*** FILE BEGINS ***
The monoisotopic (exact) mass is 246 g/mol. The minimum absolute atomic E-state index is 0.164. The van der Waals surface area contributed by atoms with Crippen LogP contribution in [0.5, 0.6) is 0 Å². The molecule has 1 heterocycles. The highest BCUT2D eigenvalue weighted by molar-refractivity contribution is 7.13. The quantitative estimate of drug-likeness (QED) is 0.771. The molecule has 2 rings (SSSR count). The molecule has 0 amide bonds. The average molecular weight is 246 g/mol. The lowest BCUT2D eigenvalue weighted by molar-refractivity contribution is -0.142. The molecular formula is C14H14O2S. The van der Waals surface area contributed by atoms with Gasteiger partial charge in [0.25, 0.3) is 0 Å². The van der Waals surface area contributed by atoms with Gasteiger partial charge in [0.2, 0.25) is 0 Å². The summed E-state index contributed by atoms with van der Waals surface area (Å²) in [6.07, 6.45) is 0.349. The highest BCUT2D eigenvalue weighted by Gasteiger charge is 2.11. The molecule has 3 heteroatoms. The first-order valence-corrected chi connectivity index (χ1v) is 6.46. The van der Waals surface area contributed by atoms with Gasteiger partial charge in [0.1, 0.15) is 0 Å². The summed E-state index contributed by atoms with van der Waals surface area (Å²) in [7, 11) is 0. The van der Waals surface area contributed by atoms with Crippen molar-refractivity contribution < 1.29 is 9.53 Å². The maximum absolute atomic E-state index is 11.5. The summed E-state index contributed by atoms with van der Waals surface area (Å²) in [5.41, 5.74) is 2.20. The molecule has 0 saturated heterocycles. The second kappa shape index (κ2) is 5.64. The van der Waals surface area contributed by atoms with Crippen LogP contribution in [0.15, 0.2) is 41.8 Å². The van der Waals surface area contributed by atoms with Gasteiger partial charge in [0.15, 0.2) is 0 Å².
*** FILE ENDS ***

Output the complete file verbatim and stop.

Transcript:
The monoisotopic (exact) mass is 246 g/mol. The minimum absolute atomic E-state index is 0.164. The van der Waals surface area contributed by atoms with Crippen LogP contribution in [0.5, 0.6) is 0 Å². The molecule has 1 heterocycles. The highest BCUT2D eigenvalue weighted by molar-refractivity contribution is 7.13. The quantitative estimate of drug-likeness (QED) is 0.771. The molecule has 2 rings (SSSR count). The molecule has 0 amide bonds. The average molecular weight is 246 g/mol. The lowest BCUT2D eigenvalue weighted by molar-refractivity contribution is -0.142. The molecular formula is C14H14O2S. The van der Waals surface area contributed by atoms with Gasteiger partial charge in [0.25, 0.3) is 0 Å². The van der Waals surface area contributed by atoms with Gasteiger partial charge in [0.2, 0.25) is 0 Å². The summed E-state index contributed by atoms with van der Waals surface area (Å²) in [6.07, 6.45) is 0.349. The highest BCUT2D eigenvalue weighted by Gasteiger charge is 2.11. The molecule has 3 heteroatoms. The first-order valence-corrected chi connectivity index (χ1v) is 6.46. The van der Waals surface area contributed by atoms with Gasteiger partial charge in [0.1, 0.15) is 0 Å². The summed E-state index contributed by atoms with van der Waals surface area (Å²) in [7, 11) is 0. The van der Waals surface area contributed by atoms with Crippen molar-refractivity contribution < 1.29 is 9.53 Å². The maximum absolute atomic E-state index is 11.5. The summed E-state index contributed by atoms with van der Waals surface area (Å²) in [5.41, 5.74) is 2.20. The molecule has 0 saturated heterocycles. The second kappa shape index (κ2) is 5.64. The van der Waals surface area contributed by atoms with Crippen LogP contribution in [0.15, 0.2) is 41.8 Å². The van der Waals surface area contributed by atoms with Gasteiger partial charge in [0.15, 0.2) is 0 Å².